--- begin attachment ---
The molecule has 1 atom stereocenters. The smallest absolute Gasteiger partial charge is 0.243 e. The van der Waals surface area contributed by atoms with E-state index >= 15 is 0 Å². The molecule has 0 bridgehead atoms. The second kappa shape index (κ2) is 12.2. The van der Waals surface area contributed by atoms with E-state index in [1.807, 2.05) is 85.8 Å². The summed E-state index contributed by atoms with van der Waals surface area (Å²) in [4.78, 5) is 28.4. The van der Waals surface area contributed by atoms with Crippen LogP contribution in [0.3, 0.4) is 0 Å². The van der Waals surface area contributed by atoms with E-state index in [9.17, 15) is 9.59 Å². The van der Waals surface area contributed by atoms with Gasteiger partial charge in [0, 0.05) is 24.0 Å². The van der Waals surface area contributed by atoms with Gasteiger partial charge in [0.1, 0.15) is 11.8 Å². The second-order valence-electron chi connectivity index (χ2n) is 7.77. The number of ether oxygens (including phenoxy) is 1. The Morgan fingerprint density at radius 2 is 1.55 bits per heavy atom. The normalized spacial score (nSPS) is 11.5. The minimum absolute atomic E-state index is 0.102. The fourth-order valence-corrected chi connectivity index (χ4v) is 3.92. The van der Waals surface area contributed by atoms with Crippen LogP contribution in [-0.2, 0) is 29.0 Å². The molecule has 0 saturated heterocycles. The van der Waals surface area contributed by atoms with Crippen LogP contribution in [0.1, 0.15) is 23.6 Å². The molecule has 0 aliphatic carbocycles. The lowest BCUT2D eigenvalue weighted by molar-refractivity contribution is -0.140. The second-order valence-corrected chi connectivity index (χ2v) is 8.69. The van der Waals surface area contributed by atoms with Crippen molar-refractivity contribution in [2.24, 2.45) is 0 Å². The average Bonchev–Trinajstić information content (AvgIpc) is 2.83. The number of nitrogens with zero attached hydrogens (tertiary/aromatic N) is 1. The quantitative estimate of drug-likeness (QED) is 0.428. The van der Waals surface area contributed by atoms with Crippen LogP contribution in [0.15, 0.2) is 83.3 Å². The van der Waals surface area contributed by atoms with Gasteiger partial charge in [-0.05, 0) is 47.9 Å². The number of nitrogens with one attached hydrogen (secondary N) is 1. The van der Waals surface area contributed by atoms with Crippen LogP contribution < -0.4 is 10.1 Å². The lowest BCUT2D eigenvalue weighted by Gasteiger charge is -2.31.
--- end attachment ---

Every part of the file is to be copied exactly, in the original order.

The molecule has 1 atom stereocenters. The smallest absolute Gasteiger partial charge is 0.243 e. The van der Waals surface area contributed by atoms with E-state index >= 15 is 0 Å². The molecule has 0 bridgehead atoms. The second kappa shape index (κ2) is 12.2. The van der Waals surface area contributed by atoms with E-state index in [1.807, 2.05) is 85.8 Å². The summed E-state index contributed by atoms with van der Waals surface area (Å²) in [4.78, 5) is 28.4. The van der Waals surface area contributed by atoms with Crippen LogP contribution in [0.3, 0.4) is 0 Å². The van der Waals surface area contributed by atoms with E-state index in [9.17, 15) is 9.59 Å². The van der Waals surface area contributed by atoms with Gasteiger partial charge in [0, 0.05) is 24.0 Å². The van der Waals surface area contributed by atoms with Gasteiger partial charge in [0.1, 0.15) is 11.8 Å². The second-order valence-electron chi connectivity index (χ2n) is 7.77. The number of ether oxygens (including phenoxy) is 1. The Morgan fingerprint density at radius 2 is 1.55 bits per heavy atom. The normalized spacial score (nSPS) is 11.5. The minimum absolute atomic E-state index is 0.102. The fourth-order valence-corrected chi connectivity index (χ4v) is 3.92. The van der Waals surface area contributed by atoms with Crippen LogP contribution in [-0.2, 0) is 29.0 Å². The molecule has 0 saturated heterocycles. The van der Waals surface area contributed by atoms with Crippen LogP contribution in [0.1, 0.15) is 23.6 Å². The molecule has 0 aliphatic carbocycles. The lowest BCUT2D eigenvalue weighted by molar-refractivity contribution is -0.140. The second-order valence-corrected chi connectivity index (χ2v) is 8.69. The van der Waals surface area contributed by atoms with Crippen molar-refractivity contribution in [2.24, 2.45) is 0 Å². The average Bonchev–Trinajstić information content (AvgIpc) is 2.83. The number of nitrogens with zero attached hydrogens (tertiary/aromatic N) is 1. The quantitative estimate of drug-likeness (QED) is 0.428. The van der Waals surface area contributed by atoms with Crippen LogP contribution in [0.15, 0.2) is 83.3 Å². The van der Waals surface area contributed by atoms with Gasteiger partial charge in [-0.05, 0) is 47.9 Å². The number of nitrogens with one attached hydrogen (secondary N) is 1. The van der Waals surface area contributed by atoms with Crippen LogP contribution < -0.4 is 10.1 Å². The lowest BCUT2D eigenvalue weighted by Gasteiger charge is -2.31.